NEW YORK (Reuters) - Gary Cohn, the former economic adviser to U.S. President Donald Trump, gave a ringing endorsement of Wall Street bankers on Monday, arguing that borrowers were just as responsible for the 2007-2009 financial crisis as lenders and ridiculing rules intended to make the system stronger in its aftermath.
In a wide-ranging conversation at an event hosted by Reuters Breakingviews that was pegged to the 10-year anniversary of Lehman Brothers’ collapse, Cohn’s comments mostly tracked the sentiment of Wall Street bankers and other wealthy Americans who have felt unfairly maligned for the mortgage market’s collapse and the economic downturn that ensued.
He also praised JPMorgan Chase & Co’s Chief Executive Jamie Dimon, who last week made waves by saying that he could beat Trump in an election. Calling Dimon a “phenomenal” choice, Cohn said, “Jamie would be a spectacular president... After having seen the inside of the Oval Office and worked inside there for hours upon hours a day, it’s in many respects very similar to running a complex multi-national global (company).”
Shortly after making his comments Dimon, said he was not running for president.
Once the No. 2 executive at Goldman Sachs Group Inc, Cohn argued that no top bankers should have gone to jail for their role in the crisis because they did not necessarily do anything illegal, despite what populist movements like Occupy Wall Street have demanded.
Defending his fellow bankers, who are often blamed for causing and worsening the crisis, Cohn said borrowers played a hand in their financial disasters as well.
“Who broke the law? I just want to know who you think broke the law,” said Cohn. “Was the waitress in Las Vegas who had six houses leveraged at 100 percent with no income, was she reckless and stupid? Or was the banker reckless and stupid?”
Cohn also mentioned former Lehman Chief Executive Dick Fuld who lost a big chunk of his net worth when his company filed for bankruptcy. “Who was Dick Fuld defrauding? Himself?”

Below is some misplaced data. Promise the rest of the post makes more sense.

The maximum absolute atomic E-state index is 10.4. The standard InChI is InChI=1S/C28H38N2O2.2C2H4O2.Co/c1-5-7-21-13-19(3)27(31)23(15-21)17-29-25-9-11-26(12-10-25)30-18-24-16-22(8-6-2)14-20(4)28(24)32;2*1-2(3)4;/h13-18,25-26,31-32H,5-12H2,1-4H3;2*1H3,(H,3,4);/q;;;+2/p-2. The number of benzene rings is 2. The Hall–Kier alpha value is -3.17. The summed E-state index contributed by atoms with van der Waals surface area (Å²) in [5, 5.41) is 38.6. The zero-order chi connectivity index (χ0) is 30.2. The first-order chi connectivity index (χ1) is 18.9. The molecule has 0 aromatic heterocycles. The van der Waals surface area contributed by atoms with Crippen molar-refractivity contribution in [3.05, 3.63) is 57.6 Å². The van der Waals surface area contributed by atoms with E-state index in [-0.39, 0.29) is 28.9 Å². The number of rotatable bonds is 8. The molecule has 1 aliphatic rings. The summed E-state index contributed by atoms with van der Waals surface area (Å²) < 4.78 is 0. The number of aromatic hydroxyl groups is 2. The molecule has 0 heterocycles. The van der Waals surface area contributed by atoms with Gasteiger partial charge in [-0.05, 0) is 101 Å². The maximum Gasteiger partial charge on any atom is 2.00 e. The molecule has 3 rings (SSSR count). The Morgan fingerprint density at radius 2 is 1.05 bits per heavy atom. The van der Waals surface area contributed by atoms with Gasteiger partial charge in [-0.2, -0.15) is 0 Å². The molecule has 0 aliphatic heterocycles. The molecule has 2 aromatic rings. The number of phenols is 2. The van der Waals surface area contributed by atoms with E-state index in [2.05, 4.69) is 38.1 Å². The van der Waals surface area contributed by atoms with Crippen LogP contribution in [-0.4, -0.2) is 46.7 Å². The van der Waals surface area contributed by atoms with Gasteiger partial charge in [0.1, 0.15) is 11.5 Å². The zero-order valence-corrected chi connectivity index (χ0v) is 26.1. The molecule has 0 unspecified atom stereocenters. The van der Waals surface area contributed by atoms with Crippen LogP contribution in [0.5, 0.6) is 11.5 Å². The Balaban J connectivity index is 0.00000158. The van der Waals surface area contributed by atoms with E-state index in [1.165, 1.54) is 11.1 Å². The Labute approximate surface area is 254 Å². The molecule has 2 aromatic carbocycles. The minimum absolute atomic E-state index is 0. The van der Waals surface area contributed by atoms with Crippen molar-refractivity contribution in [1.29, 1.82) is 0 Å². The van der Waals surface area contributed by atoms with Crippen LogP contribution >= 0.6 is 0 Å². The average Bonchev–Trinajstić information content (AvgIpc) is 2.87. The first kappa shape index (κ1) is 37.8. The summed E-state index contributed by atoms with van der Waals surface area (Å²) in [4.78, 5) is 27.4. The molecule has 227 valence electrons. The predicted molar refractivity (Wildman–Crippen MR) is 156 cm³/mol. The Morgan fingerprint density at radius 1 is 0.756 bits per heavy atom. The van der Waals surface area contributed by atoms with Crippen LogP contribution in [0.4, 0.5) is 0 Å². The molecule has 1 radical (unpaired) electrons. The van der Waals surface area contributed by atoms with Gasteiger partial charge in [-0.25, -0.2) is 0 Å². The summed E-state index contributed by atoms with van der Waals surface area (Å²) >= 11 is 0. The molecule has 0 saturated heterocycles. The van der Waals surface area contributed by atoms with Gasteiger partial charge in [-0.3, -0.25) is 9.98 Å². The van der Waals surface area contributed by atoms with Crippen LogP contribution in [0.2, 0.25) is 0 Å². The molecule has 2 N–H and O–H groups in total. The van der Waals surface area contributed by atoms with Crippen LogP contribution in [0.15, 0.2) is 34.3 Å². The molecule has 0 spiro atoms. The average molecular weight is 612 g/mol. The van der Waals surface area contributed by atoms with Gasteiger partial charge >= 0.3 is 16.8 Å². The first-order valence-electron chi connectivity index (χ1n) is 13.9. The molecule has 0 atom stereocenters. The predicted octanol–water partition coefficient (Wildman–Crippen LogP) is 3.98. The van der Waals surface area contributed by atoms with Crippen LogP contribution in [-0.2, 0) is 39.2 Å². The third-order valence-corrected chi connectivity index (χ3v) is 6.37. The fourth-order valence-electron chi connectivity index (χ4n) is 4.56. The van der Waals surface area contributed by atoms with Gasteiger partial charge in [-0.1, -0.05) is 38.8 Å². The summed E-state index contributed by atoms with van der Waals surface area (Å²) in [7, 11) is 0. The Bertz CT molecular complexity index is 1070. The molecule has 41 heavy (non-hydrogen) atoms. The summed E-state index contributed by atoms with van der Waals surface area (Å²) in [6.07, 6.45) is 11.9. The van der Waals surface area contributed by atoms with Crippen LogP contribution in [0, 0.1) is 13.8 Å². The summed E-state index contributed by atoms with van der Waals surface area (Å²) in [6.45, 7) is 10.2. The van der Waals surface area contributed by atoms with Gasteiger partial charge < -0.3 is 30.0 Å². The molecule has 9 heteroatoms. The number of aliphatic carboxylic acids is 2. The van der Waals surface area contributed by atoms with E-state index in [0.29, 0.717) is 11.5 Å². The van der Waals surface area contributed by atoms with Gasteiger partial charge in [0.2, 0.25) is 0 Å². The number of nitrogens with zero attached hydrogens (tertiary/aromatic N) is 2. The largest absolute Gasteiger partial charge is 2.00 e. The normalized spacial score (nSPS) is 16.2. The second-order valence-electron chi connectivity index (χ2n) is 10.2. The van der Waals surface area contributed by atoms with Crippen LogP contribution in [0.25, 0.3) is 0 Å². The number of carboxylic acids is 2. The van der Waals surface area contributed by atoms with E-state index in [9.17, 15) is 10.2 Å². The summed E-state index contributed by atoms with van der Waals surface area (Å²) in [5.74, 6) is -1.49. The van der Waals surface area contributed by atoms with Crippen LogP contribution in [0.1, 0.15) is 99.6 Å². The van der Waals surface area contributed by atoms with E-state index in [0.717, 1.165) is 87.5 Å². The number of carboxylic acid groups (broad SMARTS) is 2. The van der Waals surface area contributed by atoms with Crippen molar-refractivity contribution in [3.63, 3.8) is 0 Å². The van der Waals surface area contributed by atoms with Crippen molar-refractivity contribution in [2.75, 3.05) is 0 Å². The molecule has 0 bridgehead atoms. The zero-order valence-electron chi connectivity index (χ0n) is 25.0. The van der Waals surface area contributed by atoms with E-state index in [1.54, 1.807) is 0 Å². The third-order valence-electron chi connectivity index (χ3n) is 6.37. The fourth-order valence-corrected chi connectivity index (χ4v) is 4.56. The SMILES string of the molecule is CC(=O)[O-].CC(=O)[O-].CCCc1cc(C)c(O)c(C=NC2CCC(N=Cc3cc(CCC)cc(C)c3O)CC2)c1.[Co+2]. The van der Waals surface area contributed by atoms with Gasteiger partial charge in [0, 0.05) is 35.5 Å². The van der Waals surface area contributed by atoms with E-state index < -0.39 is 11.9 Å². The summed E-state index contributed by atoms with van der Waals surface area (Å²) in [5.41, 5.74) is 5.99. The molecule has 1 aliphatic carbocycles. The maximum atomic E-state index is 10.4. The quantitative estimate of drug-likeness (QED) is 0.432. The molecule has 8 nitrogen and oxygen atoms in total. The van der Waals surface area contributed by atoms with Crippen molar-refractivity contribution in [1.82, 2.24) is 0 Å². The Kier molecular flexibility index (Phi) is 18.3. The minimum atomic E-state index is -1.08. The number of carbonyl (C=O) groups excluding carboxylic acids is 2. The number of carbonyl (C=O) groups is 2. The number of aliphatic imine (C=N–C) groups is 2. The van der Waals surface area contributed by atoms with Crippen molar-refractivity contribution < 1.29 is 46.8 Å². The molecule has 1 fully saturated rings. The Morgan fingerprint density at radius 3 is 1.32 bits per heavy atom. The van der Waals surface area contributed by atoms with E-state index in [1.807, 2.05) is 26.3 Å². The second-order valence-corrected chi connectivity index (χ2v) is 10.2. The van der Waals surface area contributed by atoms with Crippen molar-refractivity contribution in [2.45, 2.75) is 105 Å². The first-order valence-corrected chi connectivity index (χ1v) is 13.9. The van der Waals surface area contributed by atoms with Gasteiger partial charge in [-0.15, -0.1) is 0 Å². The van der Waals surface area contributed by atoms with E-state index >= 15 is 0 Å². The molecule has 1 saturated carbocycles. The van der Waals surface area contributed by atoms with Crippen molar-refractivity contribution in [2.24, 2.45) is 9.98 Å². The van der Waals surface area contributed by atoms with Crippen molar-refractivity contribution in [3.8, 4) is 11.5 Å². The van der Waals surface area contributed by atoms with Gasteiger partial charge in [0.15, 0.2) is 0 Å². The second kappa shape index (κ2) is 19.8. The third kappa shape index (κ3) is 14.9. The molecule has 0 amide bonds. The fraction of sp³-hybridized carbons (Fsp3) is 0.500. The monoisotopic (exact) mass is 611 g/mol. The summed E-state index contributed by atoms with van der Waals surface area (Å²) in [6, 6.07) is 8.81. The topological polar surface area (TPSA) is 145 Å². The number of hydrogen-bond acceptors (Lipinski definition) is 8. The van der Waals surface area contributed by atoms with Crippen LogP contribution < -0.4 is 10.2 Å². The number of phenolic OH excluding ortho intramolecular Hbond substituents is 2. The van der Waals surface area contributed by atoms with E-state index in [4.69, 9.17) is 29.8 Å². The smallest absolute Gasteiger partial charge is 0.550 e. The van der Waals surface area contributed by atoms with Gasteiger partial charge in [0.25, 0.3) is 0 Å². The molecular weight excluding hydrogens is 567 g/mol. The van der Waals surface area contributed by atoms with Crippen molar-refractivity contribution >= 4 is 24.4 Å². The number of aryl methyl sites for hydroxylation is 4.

In the aftermath of the crisis, Cohn said regulators and legislators went too far in creating restrictions that forced banks to grow in size because only the large could afford to pay for the added layers of oversight.
He criticized Elizabeth Warren, a prominent Democratic Senator who often attacks big banks, for using a simplistic measure of industry profitability and said rules that were part of the Dodd-Frank reform package have only solidified big banks’ competitive position.
“We haven’t ended ‘too big to fail,’” Cohn said. “We made rules and regulations that made (the big banks) bigger. Congratulations.”
After 26 years at Goldman, Cohn left Wall Street for Washington and the Trump administration because he worried that regulation and taxes were constricting growth in the United States, he said.
“We needed to get competitive with the rest of the world,” Cohn said. He spent a little over a year in the White House, and left after pushing through a major tax overhaul Trump signed in December. “We now have taxes to a point where we are globally competitive at 21 percent.”
Since leaving the Trump administration in March, Cohn has been spending time with his family and exploring business opportunities, he said.
Cohn, 58, resigned after trying to soften Trump’s plans for hefty steel and aluminum tariffs. Since his departure the administration has strengthened its protectionist stance, passing tariffs against China, the European Union and other large trading partners.
Trump escalated his trade war with China by slapping 10 percent tariffs on about $200 billion worth of Chinese imports.
Cohn defended Trump’s stance against China, saying the Asian country was taking advantage of the United States.
“If we are not getting paid specifically by the Chinese for what we have invented and the Chinese are just stealing it and knocking it off, the global economy, globalization doesn’t work,” Cohn said.
Reporting by Anna Irrera and Svea Herbst-Bayliss; Writing by Lauren Tara LaCapra; Editing by Lisa Shumaker